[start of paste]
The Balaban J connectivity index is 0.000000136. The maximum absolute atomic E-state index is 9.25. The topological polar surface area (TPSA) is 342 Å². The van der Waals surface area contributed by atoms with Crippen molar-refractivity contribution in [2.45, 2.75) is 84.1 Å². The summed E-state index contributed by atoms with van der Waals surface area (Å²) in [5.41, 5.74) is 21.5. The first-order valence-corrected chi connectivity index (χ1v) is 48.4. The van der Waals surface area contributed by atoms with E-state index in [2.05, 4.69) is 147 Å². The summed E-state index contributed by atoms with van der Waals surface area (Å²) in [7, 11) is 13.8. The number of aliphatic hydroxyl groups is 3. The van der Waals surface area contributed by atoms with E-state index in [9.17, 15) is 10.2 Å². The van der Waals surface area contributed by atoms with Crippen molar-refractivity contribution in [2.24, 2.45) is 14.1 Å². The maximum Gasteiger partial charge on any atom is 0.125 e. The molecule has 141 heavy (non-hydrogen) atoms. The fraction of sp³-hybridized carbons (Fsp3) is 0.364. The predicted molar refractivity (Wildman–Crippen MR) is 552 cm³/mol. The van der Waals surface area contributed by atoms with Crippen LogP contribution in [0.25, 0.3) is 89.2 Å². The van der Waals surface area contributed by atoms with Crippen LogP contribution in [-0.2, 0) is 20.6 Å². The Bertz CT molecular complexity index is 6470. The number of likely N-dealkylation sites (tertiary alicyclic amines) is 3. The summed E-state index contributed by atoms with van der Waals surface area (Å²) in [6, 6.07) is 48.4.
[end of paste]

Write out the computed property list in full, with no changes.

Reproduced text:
The Balaban J connectivity index is 0.000000136. The maximum absolute atomic E-state index is 9.25. The topological polar surface area (TPSA) is 342 Å². The van der Waals surface area contributed by atoms with Crippen molar-refractivity contribution in [2.45, 2.75) is 84.1 Å². The summed E-state index contributed by atoms with van der Waals surface area (Å²) in [5.41, 5.74) is 21.5. The first-order valence-corrected chi connectivity index (χ1v) is 48.4. The van der Waals surface area contributed by atoms with E-state index in [2.05, 4.69) is 147 Å². The summed E-state index contributed by atoms with van der Waals surface area (Å²) in [7, 11) is 13.8. The number of aliphatic hydroxyl groups is 3. The van der Waals surface area contributed by atoms with E-state index in [9.17, 15) is 10.2 Å². The van der Waals surface area contributed by atoms with Crippen molar-refractivity contribution in [2.24, 2.45) is 14.1 Å². The maximum Gasteiger partial charge on any atom is 0.125 e. The molecule has 141 heavy (non-hydrogen) atoms. The fraction of sp³-hybridized carbons (Fsp3) is 0.364. The predicted molar refractivity (Wildman–Crippen MR) is 552 cm³/mol. The van der Waals surface area contributed by atoms with Crippen LogP contribution in [0.25, 0.3) is 89.2 Å². The van der Waals surface area contributed by atoms with Crippen LogP contribution in [-0.2, 0) is 20.6 Å². The Bertz CT molecular complexity index is 6470. The number of likely N-dealkylation sites (tertiary alicyclic amines) is 3. The summed E-state index contributed by atoms with van der Waals surface area (Å²) in [6, 6.07) is 48.4.